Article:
The dreadful infernal carriers of Shaibalini's corpse, it seemed, were still rising higher and higher to hurl down their charge into the horrible abyss of hell. At last they arrived at a place where there was no light, no darkness, no cloud and no air. There was no sound too, but all on a sudden a tumultuous rumbling noise came to that region from far below—it seemed, as if, a thousand oceans roared simultaneously. The goblins of hell, in charge of Shaibalini's body, at once cried out, "Hark! there comes the noise of hell—let us hurl down the corpse from here." They then let fall the corpse with a kick on its head. Shaibalini's dead body, it seemed to her poor fear-stricken soul, was now rolling down and down, through an endless blank of nothingness—the whirling speed with which it was falling increased by rapid strides, with every moment, till at last the corpse began to revolve like the potter's wheel, working in full motion. Blood came out of its mouth and nostrils profusely. The rattling tumult and commotion of hell was heard nearer, and the noxious smell from its hideous dens became more and more unbearable. Then all on a sudden, the dead but nevertheless conscious Shaibalini saw before her eyes the fearful infernal regions, where the wicked are punished after death. Immediately after this she lost her sight, and her ears became deaf. Now she turned all her thoughts to her husband, and invoked his presence to save her from the horrible tortures of hell. She said, "Where art thou, my lord Chandra Shekhar, the guardian angel of my life, the god of my idolatry and the dispenser of my weal and happiness—where art thou at this hour of misfortune! I fall prostrate before thy lotus feet—oh save me! I am being thrown into that hell before me, for my sinful conduct towards you, and no god can avert my doom unless you come to my rescue—oh save me! If you will only come and place your feet on my head, I shall be saved from eternal damnation. Oh, take pity on me, and come to my rescue!"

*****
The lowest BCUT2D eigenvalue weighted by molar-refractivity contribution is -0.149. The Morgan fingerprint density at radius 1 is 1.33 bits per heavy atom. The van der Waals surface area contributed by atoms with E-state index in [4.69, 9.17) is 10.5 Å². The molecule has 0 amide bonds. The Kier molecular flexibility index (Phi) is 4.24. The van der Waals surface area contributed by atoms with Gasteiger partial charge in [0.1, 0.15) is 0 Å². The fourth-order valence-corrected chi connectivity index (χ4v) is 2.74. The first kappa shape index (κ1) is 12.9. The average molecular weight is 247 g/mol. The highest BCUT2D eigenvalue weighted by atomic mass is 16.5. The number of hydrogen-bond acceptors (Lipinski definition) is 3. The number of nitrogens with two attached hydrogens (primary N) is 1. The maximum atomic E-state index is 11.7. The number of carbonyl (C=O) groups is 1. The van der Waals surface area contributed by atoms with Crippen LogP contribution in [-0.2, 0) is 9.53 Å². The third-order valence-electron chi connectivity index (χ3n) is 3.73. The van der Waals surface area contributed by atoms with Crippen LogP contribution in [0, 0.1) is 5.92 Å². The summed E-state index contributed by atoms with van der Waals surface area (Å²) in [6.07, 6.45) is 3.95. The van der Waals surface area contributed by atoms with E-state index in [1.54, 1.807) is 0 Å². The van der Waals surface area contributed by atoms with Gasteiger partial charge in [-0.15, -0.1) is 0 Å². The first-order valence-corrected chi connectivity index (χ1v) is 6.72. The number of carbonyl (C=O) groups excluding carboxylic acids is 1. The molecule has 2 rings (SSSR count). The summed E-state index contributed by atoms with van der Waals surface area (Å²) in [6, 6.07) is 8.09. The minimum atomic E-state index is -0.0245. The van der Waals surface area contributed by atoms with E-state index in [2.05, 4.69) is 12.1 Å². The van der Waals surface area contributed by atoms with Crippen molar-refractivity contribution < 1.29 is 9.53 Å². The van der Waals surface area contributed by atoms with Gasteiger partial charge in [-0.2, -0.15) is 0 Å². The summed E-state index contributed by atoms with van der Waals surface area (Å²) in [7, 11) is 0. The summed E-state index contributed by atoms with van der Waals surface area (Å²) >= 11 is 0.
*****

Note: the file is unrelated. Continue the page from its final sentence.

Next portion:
Shaibalini then felt that some one took her up on his lap very gently—the fragrance of his body filled the air all around with a pleasant odour. The horrible tumult of hell was suddenly hushed into silence, and the breeze which was hitherto carrying the foul smell of that hideous region of doom and damnation, now brought forth sweet and delightful scent of fragrant flowers. All on a sudden, Shaibalini's lost sight was restored to her, and her ears resumed their natural functions. She felt all at once that she was not dead but alive, and that what she saw was not altogether an illusive vision. Shaibalini regained her consciousness. She opened her eyes, and found that a faint light had crept into that dismal cave; outside, was heard the morning melody of birds. But then, what was this—on whose lap was her head resting—whose face was it that hung over her like the silvery disc of the glorious moon, shedding light in that fast-disappearing darkness of the early dawn? Shaibalini recognised who it was—he was no other than Chandra Shekhar himself, in the garb of a hermit!